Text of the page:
If you have an ACS member number, please enter it here so we can link this account to your membership. (optional)

ACS values your privacy. By submitting your information, you are gaining access to C&EN and subscribing to our weekly newsletter. We use the information you provide to make your reading experience better, and we will never sell your data to third party members.


Biological Chemistry

Genentech Not First Biotech

December 10, 2007 | A version of this story appeared in Volume 85, Issue 50

As a longtime subscriber to C&EN and a 25-year ACS member, I must respond to a serious mistake made in the article on Herbert Boyer (C&EN, Sept. 10, page 26). Other than this error, I enjoyed the article.

The article states that Boyer formed the world's first biotechnology company, Genentech. This is incorrect. In 1971, a full five years earlier, Cetus Corp. was established in Berkeley, Calif., by Ronald Cape, a biochemist; Peter Farley, a physician; and Don Glaser, a Nobel Laureate physicist, among others. Indeed, they started the company a year or two before publication of the exciting discovery of recombinant DNA by Stan Cohen and Paul Berg of Stanford University and Boyer of the University of California, San Francisco.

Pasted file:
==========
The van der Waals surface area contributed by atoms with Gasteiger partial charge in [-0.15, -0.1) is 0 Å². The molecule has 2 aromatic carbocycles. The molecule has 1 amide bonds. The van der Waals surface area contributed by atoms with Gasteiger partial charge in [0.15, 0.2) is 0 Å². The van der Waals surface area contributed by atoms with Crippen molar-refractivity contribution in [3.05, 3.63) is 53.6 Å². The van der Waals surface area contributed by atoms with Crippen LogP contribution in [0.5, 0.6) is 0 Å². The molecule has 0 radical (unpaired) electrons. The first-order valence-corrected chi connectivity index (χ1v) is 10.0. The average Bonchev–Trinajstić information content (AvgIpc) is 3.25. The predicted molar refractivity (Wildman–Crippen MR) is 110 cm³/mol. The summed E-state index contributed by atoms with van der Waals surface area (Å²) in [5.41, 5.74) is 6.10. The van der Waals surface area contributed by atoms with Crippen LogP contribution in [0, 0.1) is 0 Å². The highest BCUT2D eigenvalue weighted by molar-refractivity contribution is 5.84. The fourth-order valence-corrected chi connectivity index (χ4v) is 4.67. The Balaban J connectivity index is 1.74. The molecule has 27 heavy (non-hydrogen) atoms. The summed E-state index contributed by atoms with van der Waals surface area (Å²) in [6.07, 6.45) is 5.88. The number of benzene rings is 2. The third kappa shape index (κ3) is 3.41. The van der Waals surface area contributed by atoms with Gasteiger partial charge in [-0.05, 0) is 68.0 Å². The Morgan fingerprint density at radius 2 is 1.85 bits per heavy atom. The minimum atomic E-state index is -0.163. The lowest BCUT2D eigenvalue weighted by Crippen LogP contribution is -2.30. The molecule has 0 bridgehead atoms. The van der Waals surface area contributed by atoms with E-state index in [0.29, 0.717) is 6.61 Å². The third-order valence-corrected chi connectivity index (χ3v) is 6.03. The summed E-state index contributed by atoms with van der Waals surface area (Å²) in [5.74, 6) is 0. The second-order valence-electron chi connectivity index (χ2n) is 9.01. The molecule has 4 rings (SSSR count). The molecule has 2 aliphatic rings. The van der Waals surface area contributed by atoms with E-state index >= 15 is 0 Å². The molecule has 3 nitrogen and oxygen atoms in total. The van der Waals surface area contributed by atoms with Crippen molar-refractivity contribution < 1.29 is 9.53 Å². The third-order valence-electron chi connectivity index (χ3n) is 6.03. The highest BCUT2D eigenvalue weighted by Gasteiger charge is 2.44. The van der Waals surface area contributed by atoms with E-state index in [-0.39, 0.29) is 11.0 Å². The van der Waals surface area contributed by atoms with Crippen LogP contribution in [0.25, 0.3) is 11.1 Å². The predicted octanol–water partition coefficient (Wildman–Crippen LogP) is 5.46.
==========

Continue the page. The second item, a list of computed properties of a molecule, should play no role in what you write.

I was lucky enough to join other Cetus consultants such as Cohen and Nobel Laureate Joshua Lederberg as advisers to the company at its very start. The vision of the founders of Cetus resulted in a major industry serving the needs of patients throughout the world and revolutionizing the practice of industrial microbiology and agricultural technology.

Although it was incorporated into Chiron Corp. in the mid-1990s, and then later into Novartis, Cetus should long be remembered as the founder of modern biotechnology and the home of the inventor of the polymerase chain reaction (PCR), a technique of enormous importance in forensic medicine and basic science. The discoverer of PCR was Kary Mullis of Cetus, who holds the first and probably the only Nobel Prize ever awarded to an employee of the biotechnology industry.

Arnold L. Demain
Madison, N.J.



This article has been sent to the following recipient:

Chemistry matters. Join us to get the news you need.